So, when you are small or just starting, the establishment, sharpening or even changing of identity is that much easier since you wont have to touch so many people and places to pull it off.  Therefore, it is that much more cost-effective to do so at the beginning of your company’s life cycle rather than later when you’re trying to round the corner to ultimate sustainability at whatever cost. The vision that is created by clear and consistent branding is that much harder to disappear - don’t skimp on that vision.

Zappos Succeeding in Relevant Retargetting Using Criteo

There is proof that some retailers get it and are doing retargetting well and not too invasively. As most people should know, many visits to sites and views of ads are being tracked – if only via a cookie on your computer – for retargetting purposes.  In some instances, its so stronger creative can be presented (like I had done for the UNSTOPPABLE Home Ent campaign).  In others, its simply crafted to get users to “come back” to the store and close the deal.  And, in the worst case, it is generic creative and messaging that is relevant only in subject, but nothing else.  An example of this is the fact that I still see ads for Lamps Plus even though I purchased lighting and installed it months ago.  As far as I’m concerned, its wasted impressions.

I did see a great ad unit today from Zappos.  It truly was no frills, but it was completely relevant – and it did not feel creepy.  I had been to the Zappos site looking at Adidas shoes the other day, so I was my interest was piqued when I saw some Adidas in an ad unit while reading about the Miami Heat.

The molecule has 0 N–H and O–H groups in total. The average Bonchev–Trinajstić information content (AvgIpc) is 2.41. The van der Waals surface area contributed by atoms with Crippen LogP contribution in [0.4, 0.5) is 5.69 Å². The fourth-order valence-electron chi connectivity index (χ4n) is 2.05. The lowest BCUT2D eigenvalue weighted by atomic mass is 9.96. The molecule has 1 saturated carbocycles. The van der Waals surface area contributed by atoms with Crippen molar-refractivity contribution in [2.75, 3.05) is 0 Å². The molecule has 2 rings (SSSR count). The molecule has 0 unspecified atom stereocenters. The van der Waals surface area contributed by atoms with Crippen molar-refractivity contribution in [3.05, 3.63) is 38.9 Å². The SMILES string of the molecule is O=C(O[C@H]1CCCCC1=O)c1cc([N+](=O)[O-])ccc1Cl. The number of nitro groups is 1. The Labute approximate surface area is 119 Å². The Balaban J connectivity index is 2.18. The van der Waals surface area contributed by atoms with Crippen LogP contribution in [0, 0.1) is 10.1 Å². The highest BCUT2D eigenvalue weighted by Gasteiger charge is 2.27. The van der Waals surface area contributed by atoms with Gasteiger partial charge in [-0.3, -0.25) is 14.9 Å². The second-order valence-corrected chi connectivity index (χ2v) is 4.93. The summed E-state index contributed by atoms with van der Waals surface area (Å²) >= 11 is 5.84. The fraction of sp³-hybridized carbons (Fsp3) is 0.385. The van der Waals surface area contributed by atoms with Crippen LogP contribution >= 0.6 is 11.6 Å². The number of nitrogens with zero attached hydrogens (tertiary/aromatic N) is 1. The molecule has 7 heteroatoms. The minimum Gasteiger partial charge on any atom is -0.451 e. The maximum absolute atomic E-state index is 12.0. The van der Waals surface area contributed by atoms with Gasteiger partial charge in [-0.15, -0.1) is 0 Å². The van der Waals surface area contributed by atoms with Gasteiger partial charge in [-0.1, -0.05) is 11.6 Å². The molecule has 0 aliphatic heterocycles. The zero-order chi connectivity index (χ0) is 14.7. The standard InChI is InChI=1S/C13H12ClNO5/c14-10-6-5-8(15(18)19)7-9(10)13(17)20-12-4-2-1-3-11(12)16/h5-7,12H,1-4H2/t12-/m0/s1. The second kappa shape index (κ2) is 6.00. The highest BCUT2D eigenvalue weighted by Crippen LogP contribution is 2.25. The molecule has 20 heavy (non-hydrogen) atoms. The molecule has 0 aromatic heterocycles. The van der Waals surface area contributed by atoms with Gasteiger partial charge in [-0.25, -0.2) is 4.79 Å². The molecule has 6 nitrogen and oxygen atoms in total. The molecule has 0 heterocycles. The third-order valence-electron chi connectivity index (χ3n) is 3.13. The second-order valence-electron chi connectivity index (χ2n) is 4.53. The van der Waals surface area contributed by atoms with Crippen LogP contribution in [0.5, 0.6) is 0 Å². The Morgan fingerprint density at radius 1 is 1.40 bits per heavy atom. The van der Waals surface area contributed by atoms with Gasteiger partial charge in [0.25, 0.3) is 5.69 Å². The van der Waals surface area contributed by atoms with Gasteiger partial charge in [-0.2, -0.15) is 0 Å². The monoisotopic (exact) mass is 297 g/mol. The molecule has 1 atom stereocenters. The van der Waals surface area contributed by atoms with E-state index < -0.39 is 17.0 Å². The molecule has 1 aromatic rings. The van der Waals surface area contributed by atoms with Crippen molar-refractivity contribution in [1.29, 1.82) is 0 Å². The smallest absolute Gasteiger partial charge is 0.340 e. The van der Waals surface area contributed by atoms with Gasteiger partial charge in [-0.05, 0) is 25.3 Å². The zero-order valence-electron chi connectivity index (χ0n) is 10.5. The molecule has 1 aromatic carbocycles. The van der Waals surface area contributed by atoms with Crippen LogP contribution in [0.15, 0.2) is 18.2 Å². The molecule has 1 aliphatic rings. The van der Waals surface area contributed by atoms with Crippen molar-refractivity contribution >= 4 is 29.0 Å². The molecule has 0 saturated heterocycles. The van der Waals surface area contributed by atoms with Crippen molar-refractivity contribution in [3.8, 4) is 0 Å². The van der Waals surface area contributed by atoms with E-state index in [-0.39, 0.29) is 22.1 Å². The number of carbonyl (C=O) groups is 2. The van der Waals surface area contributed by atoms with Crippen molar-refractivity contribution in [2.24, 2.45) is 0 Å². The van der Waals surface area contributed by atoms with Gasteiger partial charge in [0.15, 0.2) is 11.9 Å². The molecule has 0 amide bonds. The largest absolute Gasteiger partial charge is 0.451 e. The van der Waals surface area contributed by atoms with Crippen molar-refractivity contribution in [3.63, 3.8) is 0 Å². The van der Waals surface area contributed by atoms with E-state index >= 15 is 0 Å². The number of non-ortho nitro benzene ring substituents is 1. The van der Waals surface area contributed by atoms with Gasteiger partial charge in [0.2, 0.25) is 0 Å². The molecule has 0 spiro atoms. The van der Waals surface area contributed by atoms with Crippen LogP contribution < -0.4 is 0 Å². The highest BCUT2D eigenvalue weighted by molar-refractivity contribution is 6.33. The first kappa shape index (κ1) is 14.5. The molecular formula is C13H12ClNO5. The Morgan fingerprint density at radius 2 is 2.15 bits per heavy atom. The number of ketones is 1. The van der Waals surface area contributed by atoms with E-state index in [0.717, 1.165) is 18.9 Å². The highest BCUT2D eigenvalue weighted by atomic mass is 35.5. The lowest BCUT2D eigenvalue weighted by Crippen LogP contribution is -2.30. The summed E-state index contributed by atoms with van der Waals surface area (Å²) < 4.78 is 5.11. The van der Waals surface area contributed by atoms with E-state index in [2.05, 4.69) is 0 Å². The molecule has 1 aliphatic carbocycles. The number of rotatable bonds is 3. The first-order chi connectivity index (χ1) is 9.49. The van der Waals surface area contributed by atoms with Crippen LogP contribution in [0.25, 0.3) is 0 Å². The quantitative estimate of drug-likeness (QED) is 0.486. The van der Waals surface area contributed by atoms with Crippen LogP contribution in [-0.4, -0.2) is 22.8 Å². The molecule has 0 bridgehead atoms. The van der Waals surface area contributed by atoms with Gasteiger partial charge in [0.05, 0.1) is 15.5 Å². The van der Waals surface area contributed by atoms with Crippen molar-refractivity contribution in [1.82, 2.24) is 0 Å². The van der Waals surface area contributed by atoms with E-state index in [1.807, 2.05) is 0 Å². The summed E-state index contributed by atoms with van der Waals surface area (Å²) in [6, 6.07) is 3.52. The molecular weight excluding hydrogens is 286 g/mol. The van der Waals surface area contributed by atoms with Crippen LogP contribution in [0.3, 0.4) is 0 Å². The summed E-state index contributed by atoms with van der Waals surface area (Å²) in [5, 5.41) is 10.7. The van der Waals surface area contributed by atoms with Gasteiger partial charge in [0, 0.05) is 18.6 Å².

The ad was extremely simple, but it presented similar types of shoes to what I had been looking for.  

It didn’t have to include a sell message other than the simple button and you see that it only has the retailer name at the bottom expressed simply.  One of the other great components is note at the bottom with “Why am I seeing these ads?” and “Learn More”

Upon clicking on Learn more, a new browser opens with clear explanations of their retargetting and it also provides opportunities to Opt Out.  We’ve mentioned Evidon as a technology provider for compliance in Online Behavioral Advertising (OBA) that enables easy opting out, but in this case, the company Criteo does a great job in adding more in truly personalizing the targetting and making it more relevant to the actual “behavior” it targeted. Instead of just seeing that I visited Zappos, it actually shows on the explanation page what exact shoes I was looking at that made them present the shoes they did.  I only looked at Adidas during my visit to Zappos, so I don’t know what would have happened had I looked at a bunch of brands.  You can see some of the explanation page that I got to by clicking on Learn More in the image below.

Ultimately, the experience is more comfortable and favorable due to its simplicity, openness and relevance.  It was not a targetted spamming of irrelevant content, but something that might get me thinking again and bring me back to the store to place the order.

Certainly, a well placed and well executed impression. Even if the consumer does not make the purchase, it provides the opportunity for more brand or retailer loyalty.